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Secure Systems By Finding Ways To Break Into Them


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Simple Return Oriented Programming

For my first blog post in CyberSecurity, we’ll be taking a look at a very simple example of Return Oriented Programming. Return Oriented Programming (or ROP) is a method of gaining code execution on a system that has protection against systems which use executable space protection (the no-execute bit). Also, according to Wikipedia, it can also bypass code-signing (a method of ensuring that code has not been altered since the executable was signed).

For our first example, we have a demo program where the program takes in arbitrary data as a program argument. I pasted the program below, but stripped many comments to make it fit without scrolling. If you want a downloadable version of the program with all of the comments, you can find it here.

#include <string.h>
#include <stdlib.h>
#include <stdio.h>

// The Vulnerable Function To Exploit
void vuln(char *exploit_string) {
	int buffer_size = 32;
	char buffer[buffer_size];

	strcpy(buffer, exploit_string);
}

// The Shell We Want To Call Via Return Oriented Programming
void shell() {
	system("sh");
}

// The Main Function
int main(int argc, char **argv) {
	if(argc >= 2) {
		vuln(argv[1]);
	} else {
		printf("Please Call %s <exploit-code>\n", argv[0]);
	}

	return 0;
}

The goal is to execute the shell() function by using the input from the command line arguments.

Compiling

To compile this sample program, we will save the C program as rop.c and then run the command gcc -m32 -ggdb -fno-stack-protector rop.c -o rop. The -m32 flag tells gcc to compile the program for 32 bit, -ggdb tells gcc to include debug symbols, -fno-stack-protector tells gcc not to include the stack canary protection (although it appears that it doesn’t add it anyway for this particular example), and -o just tells gcc what to name the output file (otherwise it’d default to a.out).

The only required flag is -m32 as I have yet to figure out how to get any data into the RIP register when the program is 64 bit. -ggdb allows the debugger to be able to associate the source code of the program with the program so you can see the source code while debugging.

As for stack protection, normally, if you have a character array of 8 bytes or more (sometimes even 4 bytes or more depending on the implementation), gcc would apply a canary word to determine if a buffer overflow occured. For the sake of simplicity we disabled that as we don’t want to have the program shut itself off if we overwrite the canary value.

Explanation Of Memory

To get into actually exploiting the program, we need to find a place where the program doesn’t properly check the data. In our case, that function is strcpy. The strcpy command doesn’t verify the input data is less than the size of the buffer we are storing the data into, so given a large enough amount of data, the data will start overwriting other data on the stack. The stack being the place where temporary data is stored (including return pointers which tells the program which function to return to when done). Code itself shouldn’t be sitting on the stack, so in a properly configured system, the stack won’t have executable permission.

For example, the below screenshot shows what permissions are set for the stack as well as the portion where the code lies. The stack has rw-p set. The r/w means read/write, the p means private, and the dash would be set to an x if the stack could run code. The x you see on the line that starts with 56556000 is where the program’s code lies and we’ll be calling the shell function inside of that page (pages tend to be mapped to 4 KB on Linux, but that’s not important for this particular example).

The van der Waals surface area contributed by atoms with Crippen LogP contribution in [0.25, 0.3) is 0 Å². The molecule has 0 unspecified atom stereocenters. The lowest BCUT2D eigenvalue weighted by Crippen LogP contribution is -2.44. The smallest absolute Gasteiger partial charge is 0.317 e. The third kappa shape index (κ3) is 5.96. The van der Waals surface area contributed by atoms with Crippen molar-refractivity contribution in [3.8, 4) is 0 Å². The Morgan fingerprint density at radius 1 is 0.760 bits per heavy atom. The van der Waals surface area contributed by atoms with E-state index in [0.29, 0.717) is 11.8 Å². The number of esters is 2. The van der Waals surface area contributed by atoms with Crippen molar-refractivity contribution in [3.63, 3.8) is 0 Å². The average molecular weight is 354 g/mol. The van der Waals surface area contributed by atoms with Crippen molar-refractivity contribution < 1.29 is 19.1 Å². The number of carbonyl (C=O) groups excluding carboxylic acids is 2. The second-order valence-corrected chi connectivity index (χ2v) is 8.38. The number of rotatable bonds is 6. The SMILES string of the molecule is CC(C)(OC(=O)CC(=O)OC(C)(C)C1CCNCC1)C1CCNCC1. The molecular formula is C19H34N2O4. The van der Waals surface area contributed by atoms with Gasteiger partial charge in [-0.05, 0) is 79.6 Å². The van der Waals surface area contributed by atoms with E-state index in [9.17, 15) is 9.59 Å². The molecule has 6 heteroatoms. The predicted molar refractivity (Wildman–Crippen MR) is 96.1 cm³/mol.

Screenshot Of No Execute Bit On Stack

Normally, when the program loads, the system will randomize the location of the program’s pages as well as the position of the stack and other important areas of the program. This method of obscuring the memory of the program is called Address Space Layout Randomization (ASLR) and its purpose is to make it harder for an attacker to find a usable address to jump to if a successful overflow was performed. ASLR can be defeated through methods such as an improperly implemented printf statement, however, we are going to just disable ASLR for our specific program so we don’t have to play guessing games where the shell function is located in memory. The gdb debugger disables ASLR by default, so if you did want to turn it on you can send the command set disable-randomization off to gdb’s shell.

Finding The Exploitable Address

With ASLR disabled, we don’t have to find the address of the shell function while performing the exploit, so we’ll make sure to write down the address we want to trick the program into returning to now before finding out how to construct the payload. For my specific gdb, I installed pwndebug as I heard it was very useful for helping to develop exploits for programs. At the very least, being able to see all the registers when stepping through a program is very, very useful and we’ll be using that feature today. With vanilla gdb, you’d need to run the command info registers to see the registers.

To start gdb, run the command gdb ./rop in your shell. This won’t start the program immediately, so you’ll have to do that with the run command. It helps to know that before you start the program, any addresses you get for any functions will most likely be wrong. As this particular program exits without waiting on user input, we’ll need a way to stop it from running before it exits. For me, I just set the breakpoint to the vuln function by running the command b vuln before I ran the program. However, you can set it to b main if you’d like to. When setting the breakpoint to vuln, you’ll need to pass an argument to the program, so it’ll call vuln. To run the program with command line arguments, send the command run your-argument-here (or without arguments, it’s just run).

Once the breakpoint is hit, gdb will automatically go back to its shell. You can now run the command disassemble shell to see a list of addresses for the instructions inside the shell function. We want to jump to the first address in this example, so we’ll copy and paste the 0xWHATEVER address for future reference. The number is probably 0x56556226 unless the program was modified or the compiler built the program differently.

The screenshot below shows what the address looks like on my end. There’s a <+0> next to the address to signify that it’s the first instruction in that function.

Screenshot Of Disassemble Shell Command

Determining The Exploit Payload’s Length

Now that we have determined the address we want to jump to, we can quit gdb by either pressing Ctrl+D or by sending the quit command.